Joey Colombo is a self-taught creative living in Oakland, California. With a studio in Berkeley, he churns out ornate and intricate collage works featuring a very familiar, yet often overlooked medium – currency. What started simply as a doodle on a dollar bill, has since grown into a complex and burgeoning art form; from one-liners and graffiti, to custom outerwear and large format pieces in which he uses his own blood as a medium. Joey has successfully carved out his place within a facet of artistic ability that most don’t have the patience for.
How did you get started as an artist? Do you have any formal training?
I always doodled in school, but never had any formal training. I was a photographer in my free time (after work, the weekends) and about 4 years ago I was filming a friend paint a mural for a large graffiti show in the Bay Area (San Francisco bay). As I was filming a timelapse I decided to walk around and check out the work of other artists involved in the show, while walking around admiring everyone’s work I thought to myself “I could do this.”. That night I went home and started doodling. At this time I was working as an artisan for an artist named Gordon Huether in Napa, California, working on large site specific installations for airports, universities, city halls, etc. Fast forward 8 months of doodling on paper and graffiti characters in the streets, I painted on a $20 bill with some water colors. After a few of those I thought about all of the layers I used in photoshop and thought it would be interesting to layer one dollar bill on top of another. So I got an Xacto knife and went to work. The first piece was horrible but people loved it. About 6months later I made a few more for a show using bills from other countries. After the show I was googling currency art to see if anyone had written about the art and came across Mark Wagner’s work and was blown away. Fast forward again about 8 months of water coloring characters and doing murals around Oakland and struggling (starving artist) my best friend Dillon Forte told me I should revisit my currency collages. So last year 2015 I started really focusing on the currency collages and they blew up. Everyone I’ve show them to has told me they’ve never seen anything like it before and that’s an amazing thing to execute in art. Mark Wagner actually sent me an email and told me he loved my work and sent me some of his scrap eyeballs in the mail. Also around that time people from all over started sending me paper currency from around the world. This is all still new and I didn’t have a vision of where I wanted to go and what I wanted to do until last year. Now I’m focused and have a clear vision of what I’m doing and what’s to come. I haven’t left the United States yet but my art is in homes all across the globe. France, Germany, Australia, Italy, Japan, and China.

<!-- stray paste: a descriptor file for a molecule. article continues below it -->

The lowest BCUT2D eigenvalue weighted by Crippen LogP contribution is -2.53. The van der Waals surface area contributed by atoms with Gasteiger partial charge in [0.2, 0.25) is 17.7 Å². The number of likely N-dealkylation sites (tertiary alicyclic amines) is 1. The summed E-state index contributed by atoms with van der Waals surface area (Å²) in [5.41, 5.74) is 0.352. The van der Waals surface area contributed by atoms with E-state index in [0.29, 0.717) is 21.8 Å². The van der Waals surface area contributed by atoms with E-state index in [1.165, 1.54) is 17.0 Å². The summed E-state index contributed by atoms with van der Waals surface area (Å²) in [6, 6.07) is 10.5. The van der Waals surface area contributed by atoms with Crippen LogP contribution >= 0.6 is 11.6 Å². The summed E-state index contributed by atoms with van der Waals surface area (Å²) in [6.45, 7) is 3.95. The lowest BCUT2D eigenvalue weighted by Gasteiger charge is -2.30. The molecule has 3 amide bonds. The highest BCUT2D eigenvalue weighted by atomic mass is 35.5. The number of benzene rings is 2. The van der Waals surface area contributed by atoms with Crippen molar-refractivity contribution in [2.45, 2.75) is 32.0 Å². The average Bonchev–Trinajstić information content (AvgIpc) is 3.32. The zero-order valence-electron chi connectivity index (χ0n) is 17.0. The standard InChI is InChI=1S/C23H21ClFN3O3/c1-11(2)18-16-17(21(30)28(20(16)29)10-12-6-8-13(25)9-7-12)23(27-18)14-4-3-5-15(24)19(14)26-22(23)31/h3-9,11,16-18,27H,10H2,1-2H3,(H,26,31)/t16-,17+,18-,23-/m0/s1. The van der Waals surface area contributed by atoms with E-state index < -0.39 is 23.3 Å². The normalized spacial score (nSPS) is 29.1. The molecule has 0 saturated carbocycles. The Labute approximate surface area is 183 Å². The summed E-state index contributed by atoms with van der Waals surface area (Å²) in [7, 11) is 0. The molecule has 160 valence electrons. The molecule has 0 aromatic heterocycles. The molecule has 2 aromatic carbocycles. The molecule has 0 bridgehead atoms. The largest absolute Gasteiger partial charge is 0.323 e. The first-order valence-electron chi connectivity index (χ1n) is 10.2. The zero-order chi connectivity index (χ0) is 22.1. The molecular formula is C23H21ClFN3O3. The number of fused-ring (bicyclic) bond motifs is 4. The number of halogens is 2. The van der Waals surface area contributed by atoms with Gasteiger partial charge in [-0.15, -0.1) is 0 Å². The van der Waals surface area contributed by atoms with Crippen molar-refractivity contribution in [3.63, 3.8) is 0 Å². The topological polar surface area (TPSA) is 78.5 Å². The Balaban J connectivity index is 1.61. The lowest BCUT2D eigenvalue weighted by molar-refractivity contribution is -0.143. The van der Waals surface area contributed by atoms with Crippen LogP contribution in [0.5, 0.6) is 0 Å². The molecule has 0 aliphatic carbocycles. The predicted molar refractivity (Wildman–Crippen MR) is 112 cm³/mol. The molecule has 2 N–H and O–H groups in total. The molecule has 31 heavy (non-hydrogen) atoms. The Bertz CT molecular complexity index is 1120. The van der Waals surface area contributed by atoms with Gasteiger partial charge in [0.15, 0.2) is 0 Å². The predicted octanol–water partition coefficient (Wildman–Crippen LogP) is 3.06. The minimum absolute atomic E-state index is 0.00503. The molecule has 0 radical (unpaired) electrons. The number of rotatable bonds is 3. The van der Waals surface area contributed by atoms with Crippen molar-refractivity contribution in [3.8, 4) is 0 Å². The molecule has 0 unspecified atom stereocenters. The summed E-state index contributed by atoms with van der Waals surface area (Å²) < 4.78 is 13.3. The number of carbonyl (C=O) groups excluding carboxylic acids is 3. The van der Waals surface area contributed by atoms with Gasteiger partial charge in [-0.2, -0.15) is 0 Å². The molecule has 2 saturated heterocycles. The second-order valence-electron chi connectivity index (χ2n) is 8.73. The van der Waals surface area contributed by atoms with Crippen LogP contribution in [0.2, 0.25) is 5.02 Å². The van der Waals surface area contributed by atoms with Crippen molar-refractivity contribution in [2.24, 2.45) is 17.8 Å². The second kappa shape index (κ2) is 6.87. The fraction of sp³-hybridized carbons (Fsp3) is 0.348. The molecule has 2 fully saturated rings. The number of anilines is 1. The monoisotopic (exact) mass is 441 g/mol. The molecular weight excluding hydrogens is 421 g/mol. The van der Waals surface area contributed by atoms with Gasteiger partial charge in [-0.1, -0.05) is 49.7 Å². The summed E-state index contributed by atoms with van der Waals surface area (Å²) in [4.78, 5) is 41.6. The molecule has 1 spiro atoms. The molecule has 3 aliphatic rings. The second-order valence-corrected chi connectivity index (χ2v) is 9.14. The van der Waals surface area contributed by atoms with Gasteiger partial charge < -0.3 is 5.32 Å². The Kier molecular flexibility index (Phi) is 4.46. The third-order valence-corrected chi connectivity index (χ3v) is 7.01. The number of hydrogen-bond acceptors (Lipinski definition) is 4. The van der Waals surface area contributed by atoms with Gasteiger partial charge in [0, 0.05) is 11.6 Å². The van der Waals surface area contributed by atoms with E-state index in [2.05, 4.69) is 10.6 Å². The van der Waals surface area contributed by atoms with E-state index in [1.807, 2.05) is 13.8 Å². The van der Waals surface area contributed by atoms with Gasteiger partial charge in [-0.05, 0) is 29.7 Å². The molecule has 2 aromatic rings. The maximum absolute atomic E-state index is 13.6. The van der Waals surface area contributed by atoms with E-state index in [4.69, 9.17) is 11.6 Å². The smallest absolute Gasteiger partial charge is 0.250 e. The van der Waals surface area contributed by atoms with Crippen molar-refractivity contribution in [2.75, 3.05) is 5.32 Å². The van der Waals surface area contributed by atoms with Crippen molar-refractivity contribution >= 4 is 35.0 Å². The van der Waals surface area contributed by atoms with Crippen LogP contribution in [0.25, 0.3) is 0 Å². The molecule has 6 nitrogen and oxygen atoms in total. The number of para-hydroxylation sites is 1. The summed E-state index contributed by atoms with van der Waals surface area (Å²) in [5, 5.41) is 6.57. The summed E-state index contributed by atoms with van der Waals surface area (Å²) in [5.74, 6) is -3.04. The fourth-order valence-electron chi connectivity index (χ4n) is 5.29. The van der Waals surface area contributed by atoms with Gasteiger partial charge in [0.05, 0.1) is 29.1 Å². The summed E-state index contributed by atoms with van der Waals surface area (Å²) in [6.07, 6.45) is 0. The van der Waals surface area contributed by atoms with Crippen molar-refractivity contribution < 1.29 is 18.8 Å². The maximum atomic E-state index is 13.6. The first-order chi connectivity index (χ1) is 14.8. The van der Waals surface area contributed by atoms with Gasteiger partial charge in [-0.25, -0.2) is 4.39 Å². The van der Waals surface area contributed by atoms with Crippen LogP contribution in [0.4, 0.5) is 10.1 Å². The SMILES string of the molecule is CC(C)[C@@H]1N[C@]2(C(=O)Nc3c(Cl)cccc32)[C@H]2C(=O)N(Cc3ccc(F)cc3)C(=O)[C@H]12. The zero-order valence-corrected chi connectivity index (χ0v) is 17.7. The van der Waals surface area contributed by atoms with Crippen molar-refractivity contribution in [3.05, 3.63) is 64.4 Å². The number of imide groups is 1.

What prompted you to use currency as a medium?
I liked the fact that currency is used as a control mechanism but also a tool to get places and things. We all use currency to live. I’ve taken something of control and made it my own. I receive bills in the mail and buy them online from all over the world. Each of these bills has its own story and energies, some fed a family, some were part of crime, some were used for gifts and some were used to harm. I take bills from all over the world and collage them together to create beautiful pieces of art. All of those different energies and stories stop there in this final piece of art I create and become something else that will have its own story. I think that is a very powerful, thought provoking conversation piece.
How long does it typically take for you to finish a piece?
I’ve gotten a lot faster at cutting and a lot better, but pieces can take from 2hrs to 40hrs depending on the intricacy and size.
Who/what inspires you most?
Music, art, and people.
How do you challenge yourself to grow and stay creative?
I’m always pushing myself and learning, trying new techniques. For example I cut the little statue out of the back of a US $100 bill. I pride myself not only on how crazy my designs are but my cuts as well. There are about 9 known currency artists in the world and I want to stay in my own lane and stand out.
Do you have any future projects/collaborations in the works that you’re excited about?
I’m currently working on a few pieces of Steve Aoki as well as some other well known celebrities. But my friend Dillon Forte and I just opened up an amazing art studio/showroom gallery in Berkeley. I’m extremely excited about that.
Any advice you’d like to give to someone starting out as an artist?
Yeah, DO NOT LISTEN TO PEOPLE AROUND YOU TELLING YOU IT WON’T WORK. I’ve always had real jobs construction, refinery worker, stationary engineer and when I decided to become an artist full time to follow my dreams and passion I was met with a lot of negativity from him and others around me, telling me it’s not going to work and I need to have a real job. Well I proved him wrong and showed him the checks I started getting from my art and he’s now a believer and supports me 100%. If people tell you your art isn’t good take that and build on it. Always try new things, I’m a photographer, videographer, painter, graphic designer, I make clothing and sculptures. There are endless opportunities out there you’ve just got to be ambitious.